The blame and failures reach far beyond the halls of Congress.
Florida lawmakers have shied away from passing tougher gun control laws. And in 2011, the Legislature even forced cities and counties to get rid of stricter, local gun-control measures.
During the ongoing legislative session, proposals are being considered to allow concealed weapons permit holders to bring guns to churches that include schools.
Lawmakers are even considering a measure to allow issuing concealed weapons permits before completing criminal background checks, which sometimes get slowed by delays verifying records.
Gun violence certainly isn’t new to South Florida, where shootings and deaths are a frequent occurrence.
But a mass shooting at a school — where we send our children to grow and learn and get ready for the challenges the world brings — is a nightmare we perhaps could have avoided.
In the days ahead, we will learn more about the shooter and the weapon or weapons used to inflict such devastation in such a short amount of time.
We may learn more about the motives that led to the shooting, and the missed opportunities to pick up on potential warning signs.
And we will likely learn more about the lives lost as well as the physical and emotional struggle toward recovery that so many more still face.
Amid the despair, we can also expect to be uplifted by stories from survivors of heroic acts that helped others live through the gunfire.
Then, perhaps most importantly, it will be up to us as a country to decide whether we will take action ourselves.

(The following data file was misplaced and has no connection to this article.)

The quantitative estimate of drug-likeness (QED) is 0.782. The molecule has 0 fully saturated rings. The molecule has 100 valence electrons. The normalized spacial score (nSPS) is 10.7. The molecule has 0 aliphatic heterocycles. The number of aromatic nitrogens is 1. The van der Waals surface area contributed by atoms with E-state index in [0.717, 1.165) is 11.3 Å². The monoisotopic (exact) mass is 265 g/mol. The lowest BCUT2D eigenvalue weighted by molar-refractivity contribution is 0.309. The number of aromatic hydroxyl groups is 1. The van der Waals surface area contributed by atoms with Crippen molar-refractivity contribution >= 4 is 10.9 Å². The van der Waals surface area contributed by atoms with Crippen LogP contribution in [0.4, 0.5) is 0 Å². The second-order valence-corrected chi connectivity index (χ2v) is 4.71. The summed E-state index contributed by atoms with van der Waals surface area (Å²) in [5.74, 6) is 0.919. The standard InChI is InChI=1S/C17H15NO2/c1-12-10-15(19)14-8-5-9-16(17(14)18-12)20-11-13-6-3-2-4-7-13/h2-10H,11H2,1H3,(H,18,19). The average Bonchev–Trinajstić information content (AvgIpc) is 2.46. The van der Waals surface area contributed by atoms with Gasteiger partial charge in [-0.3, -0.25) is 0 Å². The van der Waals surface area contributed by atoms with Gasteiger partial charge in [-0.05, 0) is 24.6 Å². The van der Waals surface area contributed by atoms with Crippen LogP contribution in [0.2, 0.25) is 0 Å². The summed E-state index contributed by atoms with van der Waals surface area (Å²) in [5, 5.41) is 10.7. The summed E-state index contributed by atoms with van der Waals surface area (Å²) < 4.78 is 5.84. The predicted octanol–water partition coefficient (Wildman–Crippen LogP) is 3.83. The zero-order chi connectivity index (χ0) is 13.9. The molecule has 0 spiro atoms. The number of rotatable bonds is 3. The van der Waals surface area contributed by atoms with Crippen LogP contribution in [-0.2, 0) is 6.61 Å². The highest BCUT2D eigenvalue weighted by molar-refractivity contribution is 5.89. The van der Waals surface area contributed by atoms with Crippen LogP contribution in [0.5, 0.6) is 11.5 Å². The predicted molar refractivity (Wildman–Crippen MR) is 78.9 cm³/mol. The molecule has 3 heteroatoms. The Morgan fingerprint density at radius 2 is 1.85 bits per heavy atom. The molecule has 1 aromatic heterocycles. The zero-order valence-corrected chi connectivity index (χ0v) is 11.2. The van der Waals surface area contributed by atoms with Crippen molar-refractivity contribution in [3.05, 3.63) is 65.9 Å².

Take action to finally stop these mass shootings from becoming so routine that we sometimes just change the channel when reports of more deaths come from yet another town.
It’s not “politicizing” someone’s death to do something to try to prevent even more deaths.
Our elected leaders should act by using their political power to pass sensible gun control and beef up background checks. They should invest more in mental health programs that can help people before they lose control.
Voters should act by calling their elected leaders and telling them to get to work on solutions. And come Election Day, voters should make sure to get rid of those in office who refused to help.
Responsible gun owners need to speak out more against those who think the Second Amendment entitles them to amass an arsenal that can outgun a SWAT team.
Wednesday’s shooting will surely prompt prayer vigils and makeshift memorials — with candles, children’s photos and goodbye notes — as a cathartic response to help community healing begin.
But if our action ends there, with speeches and remembrances that fade over time, then we will have failed.
We will have failed those who died on Valentine’s Day in Parkland and failed those sure to die in shootings to come.
Editorials are the opinion of the Sun Sentinel Editorial Board and written by one of its members or a designee. The Editorial Board consists of Editorial Page Editor Rosemary O’Hara, Elana Simms, Andy Reid and Editor-in-Chief Howard Saltz.